New Castle Historical Society Opens Founding Farms Exhibit

  • Comment
The New Castle Historical Society's new "Founding Farms" exhibit traces the town's origins back to farms such as the Sutton Farm, which is seen here.
The New Castle Historical Society's new "Founding Farms" exhibit traces the town's origins back to farms such as the Sutton Farm, which is seen here. Photo Credit: New Castle Historical Society

CHAPPAQUA, N.Y. – Residents can trace the town’s origins from Native American lands through the farms of the 19th century to the large estates and housing developments of today at the New Castle Historical Society's newest exhibit.

The exhibit, “New Castle’s Beginnings: Our Founding Farms,” opened Tuesday and will run through the remainder of the year at the Historical Society, located at 100 King St.

“My favorite thing about this exhibit is simply discovering how Chappaqua came to be,” said Toni Hutin, curator of the exhibit. “To trace the history from the Indians through the farmers we have today is very interesting.”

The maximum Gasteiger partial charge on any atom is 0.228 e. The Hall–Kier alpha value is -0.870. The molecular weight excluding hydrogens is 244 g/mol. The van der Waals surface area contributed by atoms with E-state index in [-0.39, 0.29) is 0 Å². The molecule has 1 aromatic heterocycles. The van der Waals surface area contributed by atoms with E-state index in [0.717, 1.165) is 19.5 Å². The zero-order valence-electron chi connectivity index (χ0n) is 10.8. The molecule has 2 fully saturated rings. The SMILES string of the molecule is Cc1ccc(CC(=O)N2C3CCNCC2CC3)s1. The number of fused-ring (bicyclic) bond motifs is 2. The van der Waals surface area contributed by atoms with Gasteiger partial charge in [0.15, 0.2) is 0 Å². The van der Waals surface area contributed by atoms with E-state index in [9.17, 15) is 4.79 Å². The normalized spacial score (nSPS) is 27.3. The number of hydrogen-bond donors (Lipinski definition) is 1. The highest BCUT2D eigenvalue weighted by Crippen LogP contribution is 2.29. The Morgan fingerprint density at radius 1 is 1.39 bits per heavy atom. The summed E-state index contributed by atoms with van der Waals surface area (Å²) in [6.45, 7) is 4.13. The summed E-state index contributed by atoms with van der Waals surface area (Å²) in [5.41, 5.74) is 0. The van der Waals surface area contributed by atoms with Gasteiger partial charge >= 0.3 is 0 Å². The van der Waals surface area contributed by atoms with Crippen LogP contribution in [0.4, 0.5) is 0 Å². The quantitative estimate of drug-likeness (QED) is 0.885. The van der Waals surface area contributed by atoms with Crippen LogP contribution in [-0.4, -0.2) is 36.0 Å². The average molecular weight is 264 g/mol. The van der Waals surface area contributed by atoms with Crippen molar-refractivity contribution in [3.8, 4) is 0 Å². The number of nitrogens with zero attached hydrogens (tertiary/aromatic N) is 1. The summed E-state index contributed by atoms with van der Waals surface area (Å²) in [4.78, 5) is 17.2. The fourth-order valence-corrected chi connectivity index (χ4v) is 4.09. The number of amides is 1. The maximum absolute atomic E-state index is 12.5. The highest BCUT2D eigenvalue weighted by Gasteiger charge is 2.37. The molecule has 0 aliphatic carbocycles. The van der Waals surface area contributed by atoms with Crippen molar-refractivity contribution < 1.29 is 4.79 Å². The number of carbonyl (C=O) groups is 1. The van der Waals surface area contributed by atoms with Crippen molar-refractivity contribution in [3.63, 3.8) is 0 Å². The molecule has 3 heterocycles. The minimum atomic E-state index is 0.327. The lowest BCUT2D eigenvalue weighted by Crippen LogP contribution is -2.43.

The exhibit will will focus on Sutton Farm, Dodge Farm, Brann Farm, Taylor and Annandale Farms, and, of course, the Greeley Farm.

“I think people will be most surprised to find out the connection of our street names to these original farmlands,” said Hutin.

Residents will enjoy seeing how today’s lands used to look, New Castle Historical Society Program Coordinator Susan Blumenfield said.

“The exhibit is an opportunity for children and families to see early farm tools and locate farm neighborhoods that are familiar,” she said.

Visitors will learn how founding farms were established on large tracts of land purchased from Native Americans. Many Native American words found their way into the names of New Castle streets and landmarks — including the Hamlet of Chappaqua and its name, which derives from the word Shepequa, which referred to the abundant water resources that made farming possible.

As New Castle contemplates town-altering projects such as Chappaqua Station, Chappaqua Crossing and Chuck Napoli’s Hamlet revitalization plan, it is an intriguing time to look back on how everything started, she said.

“It is very fascinating,” said Hutin. “Unfortunately, we couldn’t do all of the farms. We don’t know where some were. But for someone to see their home in a known farm gives an interesting history of your location.”

The exhibit will hold an opening reception from 3 to 5 p.m. Sunday, March 3, at the New Castle Historical Society. Regular hours for the exhibit and the museum are 1 to 4 p.m. Tuesdays, Wednesdays, Thursdays and Saturdays or by appointment at 914-238-4666.

  • Comment

Comments